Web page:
Friday, 28 April 2017
Last updated 9 hours ago
Sep 21 2012 | 12:25pm ET
The Securities and Exchange Commission is looking into a whole host of potentially questionable practices on the part of private equity firms, seeking to ensure that investors are getting a fair shake.
The regulator launched its probe two years ago, after the passage of the Dodd-Frank financial regulation law gave it the power to do so. The SEC's investigation ranges from how firms pay out profits to investors, how expenses are allocated, dealings with third-party firms and internal controls.
In particular, the SEC is keen to learn whether p.e. firms are living up to their agreements with investors in terms of waterfall distributions when portfolio holdings are sold. While those agreements differ between firms and funds, the regulator believes that some firms may be playing fast-and-loose with the rules they set down, which often stipulate that investors be repaid the initial investment and a hurdle level of profits before the private equity manager gets a dime. While some partnership agreements do not impose such requirements, the SEC is concerned that poor internal controls on payment tracking could allow firms to take money earlier or take more than they are entitled to, Bloomberg News reports.
The SEC is also looking at how firms allocated "broken deal" expenses. The regulator is seeking to ensure that those fees are fairly apportioned among all investors, and that large investors with separate accounts are not being given a break.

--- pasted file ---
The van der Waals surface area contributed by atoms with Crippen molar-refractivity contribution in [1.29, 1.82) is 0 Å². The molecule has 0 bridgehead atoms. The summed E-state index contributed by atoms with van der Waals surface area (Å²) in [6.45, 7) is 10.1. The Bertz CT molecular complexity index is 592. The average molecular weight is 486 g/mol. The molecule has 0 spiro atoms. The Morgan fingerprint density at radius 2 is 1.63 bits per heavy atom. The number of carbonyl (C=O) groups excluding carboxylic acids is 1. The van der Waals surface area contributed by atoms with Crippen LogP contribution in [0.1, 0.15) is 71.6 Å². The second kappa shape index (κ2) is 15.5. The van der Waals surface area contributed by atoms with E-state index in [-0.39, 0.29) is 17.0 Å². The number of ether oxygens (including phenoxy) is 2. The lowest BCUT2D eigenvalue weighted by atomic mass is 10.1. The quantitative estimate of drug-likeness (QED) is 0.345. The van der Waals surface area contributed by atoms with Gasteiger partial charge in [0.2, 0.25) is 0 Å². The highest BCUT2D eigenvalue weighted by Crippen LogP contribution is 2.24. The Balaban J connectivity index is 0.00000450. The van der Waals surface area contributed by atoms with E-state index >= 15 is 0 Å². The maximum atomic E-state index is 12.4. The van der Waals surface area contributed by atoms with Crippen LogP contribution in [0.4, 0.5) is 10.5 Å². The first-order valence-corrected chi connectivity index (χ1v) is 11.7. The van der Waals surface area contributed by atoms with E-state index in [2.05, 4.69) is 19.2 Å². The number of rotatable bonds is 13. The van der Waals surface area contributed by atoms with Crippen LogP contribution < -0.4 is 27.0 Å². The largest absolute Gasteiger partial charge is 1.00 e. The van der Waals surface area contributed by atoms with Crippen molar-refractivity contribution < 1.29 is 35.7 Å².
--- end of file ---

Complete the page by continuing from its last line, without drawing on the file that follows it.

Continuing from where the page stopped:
Speaking of getting a break, the probe also seeks to learn whether private equity firms are trading business to lawyers and bankers in exchange for fee discounts, which would benefit the manager at the expense of investors.
The SEC probe is the second regulatory investigation of the industry revealed this month. New York State Attorney General Eric Schneiderman is looking into whether private equity firms are improperly using two controversial methods to reduce, delay or avoid paying some taxes. New York has issued subpoenas to 13 private equity firms, including Apollo Global Management, Bain Capital, Kohlberg Kravis Roberts and TPG Capital.
According to Bloomberg, the SEC has sought information about broken deal fees from some firms.